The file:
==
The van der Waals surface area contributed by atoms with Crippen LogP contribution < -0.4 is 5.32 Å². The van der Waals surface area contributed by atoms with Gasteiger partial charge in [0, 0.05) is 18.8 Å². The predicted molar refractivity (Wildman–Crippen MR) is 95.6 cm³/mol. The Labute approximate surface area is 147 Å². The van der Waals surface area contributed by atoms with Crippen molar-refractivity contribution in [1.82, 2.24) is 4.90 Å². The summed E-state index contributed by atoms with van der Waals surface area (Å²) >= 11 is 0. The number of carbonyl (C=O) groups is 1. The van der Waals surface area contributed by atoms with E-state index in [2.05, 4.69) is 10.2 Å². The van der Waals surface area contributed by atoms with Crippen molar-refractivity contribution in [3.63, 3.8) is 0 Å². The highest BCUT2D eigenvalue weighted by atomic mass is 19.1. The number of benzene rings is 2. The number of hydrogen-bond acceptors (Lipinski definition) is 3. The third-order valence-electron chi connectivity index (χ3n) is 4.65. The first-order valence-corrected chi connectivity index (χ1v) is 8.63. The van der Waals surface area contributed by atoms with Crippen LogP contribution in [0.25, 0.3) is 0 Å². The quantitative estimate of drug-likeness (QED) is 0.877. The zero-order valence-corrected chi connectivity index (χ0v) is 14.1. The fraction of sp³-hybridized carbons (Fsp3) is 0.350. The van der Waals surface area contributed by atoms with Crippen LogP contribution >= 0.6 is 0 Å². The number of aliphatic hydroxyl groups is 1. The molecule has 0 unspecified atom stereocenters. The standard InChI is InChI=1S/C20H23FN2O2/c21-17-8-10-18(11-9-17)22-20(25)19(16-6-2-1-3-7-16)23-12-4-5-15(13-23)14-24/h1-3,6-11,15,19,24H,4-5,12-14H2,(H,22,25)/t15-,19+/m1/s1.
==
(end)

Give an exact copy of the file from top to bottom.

The van der Waals surface area contributed by atoms with Crippen LogP contribution < -0.4 is 5.32 Å². The van der Waals surface area contributed by atoms with Gasteiger partial charge in [0, 0.05) is 18.8 Å². The predicted molar refractivity (Wildman–Crippen MR) is 95.6 cm³/mol. The Labute approximate surface area is 147 Å². The van der Waals surface area contributed by atoms with Crippen molar-refractivity contribution in [1.82, 2.24) is 4.90 Å². The summed E-state index contributed by atoms with van der Waals surface area (Å²) >= 11 is 0. The number of carbonyl (C=O) groups is 1. The van der Waals surface area contributed by atoms with E-state index in [2.05, 4.69) is 10.2 Å². The van der Waals surface area contributed by atoms with Crippen molar-refractivity contribution in [3.63, 3.8) is 0 Å². The highest BCUT2D eigenvalue weighted by atomic mass is 19.1. The number of benzene rings is 2. The number of hydrogen-bond acceptors (Lipinski definition) is 3. The third-order valence-electron chi connectivity index (χ3n) is 4.65. The first-order valence-corrected chi connectivity index (χ1v) is 8.63. The van der Waals surface area contributed by atoms with Crippen LogP contribution in [0.25, 0.3) is 0 Å². The quantitative estimate of drug-likeness (QED) is 0.877. The zero-order valence-corrected chi connectivity index (χ0v) is 14.1. The fraction of sp³-hybridized carbons (Fsp3) is 0.350. The van der Waals surface area contributed by atoms with Crippen LogP contribution >= 0.6 is 0 Å². The number of aliphatic hydroxyl groups is 1. The molecule has 0 unspecified atom stereocenters. The standard InChI is InChI=1S/C20H23FN2O2/c21-17-8-10-18(11-9-17)22-20(25)19(16-6-2-1-3-7-16)23-12-4-5-15(13-23)14-24/h1-3,6-11,15,19,24H,4-5,12-14H2,(H,22,25)/t15-,19+/m1/s1.